Land Values Have Much To Do With Government Supports

In the last installment of the Road Warrior, we examined the non-agricultural factors influencing cropland values. In this segment, let’s examine the Kansas State study and discuss the amount of government supports attributed to the agricultural cropland value.

Surprisingly, agricultural cropland in the Southern Plains and the Southeast is most influenced by government payments. For example, in Oklahoma, Texas and New Mexico, 63%, 100% and 89% of the cropland value, respectively, is attributed to government payments. Mississippi, Alabama, Georgia and South Carolina’s agricultural value is closely tied to government supports, ranging from 65 to 87% of the value attributed to supports. The Upper Midwest ranges from 30 to 50% of value in agricultural return from government supports, while the Northwest and Eastern Corn Belt are at the 25% level.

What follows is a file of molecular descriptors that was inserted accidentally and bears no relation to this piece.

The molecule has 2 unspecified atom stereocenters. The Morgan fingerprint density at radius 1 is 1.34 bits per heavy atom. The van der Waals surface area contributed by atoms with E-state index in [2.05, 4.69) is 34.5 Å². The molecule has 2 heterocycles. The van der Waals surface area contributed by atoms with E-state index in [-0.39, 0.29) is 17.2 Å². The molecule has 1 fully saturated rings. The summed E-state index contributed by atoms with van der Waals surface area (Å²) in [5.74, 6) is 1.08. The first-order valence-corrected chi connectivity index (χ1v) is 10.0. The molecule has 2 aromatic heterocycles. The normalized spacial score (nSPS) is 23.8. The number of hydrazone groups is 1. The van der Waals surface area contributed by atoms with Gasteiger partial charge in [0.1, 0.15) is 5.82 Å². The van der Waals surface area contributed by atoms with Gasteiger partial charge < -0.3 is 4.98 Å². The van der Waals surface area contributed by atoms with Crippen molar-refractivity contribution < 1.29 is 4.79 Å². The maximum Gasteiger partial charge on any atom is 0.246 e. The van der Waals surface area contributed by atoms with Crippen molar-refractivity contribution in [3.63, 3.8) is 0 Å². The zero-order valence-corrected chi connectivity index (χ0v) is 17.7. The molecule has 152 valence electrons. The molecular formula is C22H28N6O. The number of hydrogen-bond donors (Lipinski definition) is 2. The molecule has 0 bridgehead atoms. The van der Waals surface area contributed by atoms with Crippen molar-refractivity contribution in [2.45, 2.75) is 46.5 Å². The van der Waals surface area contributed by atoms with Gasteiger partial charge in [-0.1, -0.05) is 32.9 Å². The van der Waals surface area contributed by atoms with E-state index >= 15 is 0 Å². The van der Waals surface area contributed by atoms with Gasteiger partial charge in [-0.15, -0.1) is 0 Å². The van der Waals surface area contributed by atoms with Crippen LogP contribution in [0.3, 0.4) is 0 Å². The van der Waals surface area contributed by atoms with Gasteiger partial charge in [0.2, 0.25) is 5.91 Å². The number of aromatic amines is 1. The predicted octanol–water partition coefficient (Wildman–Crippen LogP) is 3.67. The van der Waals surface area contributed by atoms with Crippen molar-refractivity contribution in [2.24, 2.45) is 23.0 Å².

An area from North Dakota to Texas finds that if government supports were eliminated in total, land values would decline by 25-40%. Other areas such as the Southeast, which have non-agricultural factors influencing value, would generally observe less than a 15% decline on average.

Negotiations in the next Farm Bill could have a large impact on the balance sheet of agriculture. With emphasis in the Farm Bill on energy, environment and conservation, business as usual could be the mode of operation concerning land values.

Management Tip of the Week:
Everyone in your family needs to check their credit report and credit score. The national average score is now down to 675.

Editor’s note: Dave Kohl, The Corn And Soybean Digest Trends Editor, is an ag economist specializing in business management and ag finance. He recently retired from Virginia Tech, but continues to conduct applied research and travel extensively in the U.S. and Canada, teaching ag and banking seminars and speaking to producer and agribusiness groups. He can be reached at sullylab@vt.edu.